As Raya Bidshahri, Founder & CEO of Awecademy commends, “We can’t let negative headlines and the media shape our perception of ourselves as a species, and the vision we have for the future. As legendary astronomer Carl Sagan said, “For all of our failings, despite our limitations and fallibility, we humans are capable of greatness.” Hollywood likes to paint disproportionately dystopian visions of the world, and while those are possible futures, we can and must also imagine a future of humanity where we live in abundance, prosperity, and transcendence. We can’t expect current innovators and future generations to make this positive vision a reality if they believe our species is doomed for failure. It inspires us to continue to contribute to human progress and feel that we can push humanity forward. It’s absolutely critical that our journalists cover the many challenges, threats, and issues in our world today. But just as we report the significant negative news in the world, we must also continue to highlight humanity’s accomplishments. After all, how can our youth grow up believing they can have a positive impact on the world if the news is suggesting otherwise?”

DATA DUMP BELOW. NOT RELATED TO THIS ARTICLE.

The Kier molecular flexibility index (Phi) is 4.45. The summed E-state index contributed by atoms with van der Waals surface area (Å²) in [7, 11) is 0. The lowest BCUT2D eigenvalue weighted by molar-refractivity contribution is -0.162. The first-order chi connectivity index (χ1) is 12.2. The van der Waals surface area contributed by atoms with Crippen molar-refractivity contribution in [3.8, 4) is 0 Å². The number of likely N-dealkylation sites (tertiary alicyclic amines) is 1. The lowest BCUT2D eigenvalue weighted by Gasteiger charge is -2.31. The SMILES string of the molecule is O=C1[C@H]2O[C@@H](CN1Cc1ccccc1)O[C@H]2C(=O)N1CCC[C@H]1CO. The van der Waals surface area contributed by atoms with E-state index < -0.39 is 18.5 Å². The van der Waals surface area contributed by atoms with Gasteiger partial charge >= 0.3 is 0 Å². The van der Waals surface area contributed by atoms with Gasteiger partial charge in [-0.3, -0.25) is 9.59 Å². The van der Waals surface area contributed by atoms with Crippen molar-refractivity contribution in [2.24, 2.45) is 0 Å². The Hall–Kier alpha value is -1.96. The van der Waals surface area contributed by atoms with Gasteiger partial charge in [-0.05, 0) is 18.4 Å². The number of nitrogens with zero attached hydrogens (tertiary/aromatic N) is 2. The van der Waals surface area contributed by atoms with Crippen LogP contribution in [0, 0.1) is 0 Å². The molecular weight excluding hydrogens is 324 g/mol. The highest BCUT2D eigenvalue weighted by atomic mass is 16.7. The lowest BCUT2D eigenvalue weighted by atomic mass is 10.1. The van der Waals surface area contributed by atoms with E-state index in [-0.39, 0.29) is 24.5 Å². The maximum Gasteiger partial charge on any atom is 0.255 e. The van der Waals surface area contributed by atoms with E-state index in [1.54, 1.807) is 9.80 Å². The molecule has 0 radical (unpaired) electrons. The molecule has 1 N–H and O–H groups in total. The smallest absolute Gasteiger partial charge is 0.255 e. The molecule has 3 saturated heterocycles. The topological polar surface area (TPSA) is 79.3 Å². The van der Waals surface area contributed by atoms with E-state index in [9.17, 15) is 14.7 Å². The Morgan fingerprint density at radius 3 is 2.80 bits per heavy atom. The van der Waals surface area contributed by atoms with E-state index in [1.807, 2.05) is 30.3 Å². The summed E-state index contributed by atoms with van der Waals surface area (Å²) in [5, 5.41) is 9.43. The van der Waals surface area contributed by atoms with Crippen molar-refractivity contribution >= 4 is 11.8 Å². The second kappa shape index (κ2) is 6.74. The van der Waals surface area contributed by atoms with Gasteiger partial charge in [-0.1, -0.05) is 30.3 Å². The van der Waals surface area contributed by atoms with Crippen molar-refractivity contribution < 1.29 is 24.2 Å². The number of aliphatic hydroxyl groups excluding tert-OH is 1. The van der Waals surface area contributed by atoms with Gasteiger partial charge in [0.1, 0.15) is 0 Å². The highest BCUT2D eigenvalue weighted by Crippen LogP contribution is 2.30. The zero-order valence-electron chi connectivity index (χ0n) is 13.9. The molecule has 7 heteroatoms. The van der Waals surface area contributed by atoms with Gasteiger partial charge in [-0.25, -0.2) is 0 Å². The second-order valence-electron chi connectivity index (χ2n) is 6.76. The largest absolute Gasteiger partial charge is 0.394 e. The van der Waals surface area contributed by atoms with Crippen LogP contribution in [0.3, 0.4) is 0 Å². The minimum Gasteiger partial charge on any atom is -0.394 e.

Experiment: Don’t listen to or read the news till you leave for work.  Try this for one week.  Give your family or housemates permission to share positive stories they read or hear.  Let me know how the experiment goes – would you recommend it to others?

Experiment: Limit your self to listening to or watching the news once a day.  Let me know how the experiment goes – would you recommend it to others?


Jack McCall: Remaining optimistic in our pessimistic times

"I have noticed with the passing of the years that a creeping pessimism seems to be permeating our society. This has been brought on, in no small part, by a national media which consistently presents man at his worst. Sadly, much of the buying public seems to have an insatiable appetite for the gruesome, mysterious and sensational."

 Mike Buchanan, Founder of Positively Leading 

"Limit your access to social media and news: listen to or read it once a day to keep informed and so that you are not constantly bombarded with bad news – switch off your news feeds, talk radio and email alerts."